With the objective of controlling the inclination of the radio wave beam, it is more important for the switch to establish a state which is as close as possible to a true OFF state, rather than establishing a state which is as close as possible to a true ON state. The reason is because the sensitivity of change of the angle of inclination of the radio wave beam to change of the amount of transmission of high frequency through the through hole is larger, the smaller is the amount of transmission of high frequency through the through hole. Accordingly, the above described switch 216 which establishes a substantially OFF state at high frequency is suitable for application to the control of inclination of a radio wave beam.

FIGS. 75A and 75B show a variant embodiment of the electrical contact points of a switch which is applied to the purpose of controlling the inclination of the radio wave beam. FIG. 75A shows their OFF state, while FIG. 75B shows their ON state.

As shown in FIG. 75A and FIG. 75B, a thin film 214, such as a silicon oxide film made from a dielectric material or an insulating material, is provided between the electrical contact points 218 and 220. As shown in FIG. 75A, due to this thin insulating film 214, a substantially OFF state is produced for high frequencies, even though there is only the small gap G4 between the electrical contact points 218 and 220. In the state shown in FIG. 75B, by eliminating the gap G4 between the electrical contact points 218 and 220, a substantially ON state is produced for high frequencies, even though the thin insulating film 214 is present.

Although various embodiments of the present invention have been explained in the above, this embodiments are only given by way of example for explanation of the present invention, and the range of the present invention is not to be considered as being limited only to these embodiments. The present invention could be implemented as various other embodiments, provided that its gist is not departed from.

Moreover, it would be possible to apply the microstrip antenna according to the present invention as described above to a high frequency sensor for detecting a remote person or a body. In other words, this type of high frequency sensor may be made as a combination of: a transmission antenna which utilizes the microstrip antenna according to the present invention; a reception antenna, integral with the transmission antenna or consisting of a separate unit from the transmission antenna, for receiving from the body a reflected wave or a transmitted wave of the radio wave which has been outputted from this transmission antenna; and a processing circuit which receives and processes the electric signal from this reception antenna.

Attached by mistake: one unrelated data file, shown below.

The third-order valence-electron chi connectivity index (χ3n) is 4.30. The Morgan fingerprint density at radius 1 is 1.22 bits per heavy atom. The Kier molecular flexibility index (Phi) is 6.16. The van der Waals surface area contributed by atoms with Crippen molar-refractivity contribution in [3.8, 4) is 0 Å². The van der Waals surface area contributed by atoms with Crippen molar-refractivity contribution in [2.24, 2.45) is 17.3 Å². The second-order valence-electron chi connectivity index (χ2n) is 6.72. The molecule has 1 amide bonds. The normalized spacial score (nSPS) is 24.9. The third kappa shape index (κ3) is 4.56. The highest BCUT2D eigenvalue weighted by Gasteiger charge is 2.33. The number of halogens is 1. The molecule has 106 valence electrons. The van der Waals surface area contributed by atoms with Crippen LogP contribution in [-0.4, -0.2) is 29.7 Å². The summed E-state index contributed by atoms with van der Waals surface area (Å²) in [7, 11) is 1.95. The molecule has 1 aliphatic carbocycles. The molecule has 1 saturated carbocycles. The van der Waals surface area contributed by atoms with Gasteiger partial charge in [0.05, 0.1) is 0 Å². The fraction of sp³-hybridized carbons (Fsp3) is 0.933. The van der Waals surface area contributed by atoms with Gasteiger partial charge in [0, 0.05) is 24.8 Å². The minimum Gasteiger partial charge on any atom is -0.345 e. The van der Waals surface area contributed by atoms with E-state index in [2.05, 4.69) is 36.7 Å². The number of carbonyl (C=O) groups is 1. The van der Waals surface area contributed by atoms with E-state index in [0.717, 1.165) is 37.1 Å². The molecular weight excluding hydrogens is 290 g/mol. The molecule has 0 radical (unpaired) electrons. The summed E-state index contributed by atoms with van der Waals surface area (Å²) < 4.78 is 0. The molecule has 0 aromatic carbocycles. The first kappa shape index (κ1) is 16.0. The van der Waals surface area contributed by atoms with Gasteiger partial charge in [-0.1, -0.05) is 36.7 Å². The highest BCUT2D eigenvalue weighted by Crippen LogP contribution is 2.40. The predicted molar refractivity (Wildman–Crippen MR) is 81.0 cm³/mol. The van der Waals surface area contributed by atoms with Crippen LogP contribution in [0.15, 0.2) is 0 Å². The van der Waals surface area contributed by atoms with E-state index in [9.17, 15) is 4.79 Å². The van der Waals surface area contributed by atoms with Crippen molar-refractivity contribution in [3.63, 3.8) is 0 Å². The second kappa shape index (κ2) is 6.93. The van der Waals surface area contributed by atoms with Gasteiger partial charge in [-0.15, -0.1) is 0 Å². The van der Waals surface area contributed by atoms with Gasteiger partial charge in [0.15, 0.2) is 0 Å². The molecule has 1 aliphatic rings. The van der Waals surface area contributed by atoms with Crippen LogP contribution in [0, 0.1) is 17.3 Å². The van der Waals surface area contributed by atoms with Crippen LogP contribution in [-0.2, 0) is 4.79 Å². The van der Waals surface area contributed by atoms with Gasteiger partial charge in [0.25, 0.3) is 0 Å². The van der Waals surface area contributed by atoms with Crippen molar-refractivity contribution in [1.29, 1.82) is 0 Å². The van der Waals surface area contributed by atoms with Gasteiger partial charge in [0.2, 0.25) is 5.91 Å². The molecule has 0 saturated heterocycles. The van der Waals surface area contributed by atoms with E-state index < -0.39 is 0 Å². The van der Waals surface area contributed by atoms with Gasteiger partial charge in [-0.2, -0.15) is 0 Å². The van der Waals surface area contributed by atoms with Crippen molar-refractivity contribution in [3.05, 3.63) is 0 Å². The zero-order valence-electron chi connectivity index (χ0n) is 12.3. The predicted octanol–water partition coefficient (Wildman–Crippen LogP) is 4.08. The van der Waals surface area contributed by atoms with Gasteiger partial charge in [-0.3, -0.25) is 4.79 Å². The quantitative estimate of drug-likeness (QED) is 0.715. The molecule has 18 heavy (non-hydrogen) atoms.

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Referenced by
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US20110199275 *Oct 20, 2009Aug 18, 2011Nxp B.V.Wireless interconnect for an integrated circuit
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Classifications
U.S. Classification343/893, 343/700.0MS, 343/853
International ClassificationH01Q1/38, H01Q13/08, H01Q21/00, H01Q3/30, H01Q9/04, H01Q21/06
Cooperative ClassificationH01Q21/065, H01Q9/0407, H01Q9/0442, H01Q9/0421
European ClassificationH01Q9/04B, H01Q21/06B3, H01Q9/04B4, H01Q9/04B2
Legal Events
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Sep 19, 2006ASAssignment
Owner name: TOTO LTD., JAPAN
Free format text: ASSIGNMENT OF ASSIGNORS INTEREST;ASSIGNORS:IWATA, KENGO;TSUBOI, HIROSHI;MURATA, KENSUKE;AND OTHERS;REEL/FRAME:018335/0477
Effective date: 20060901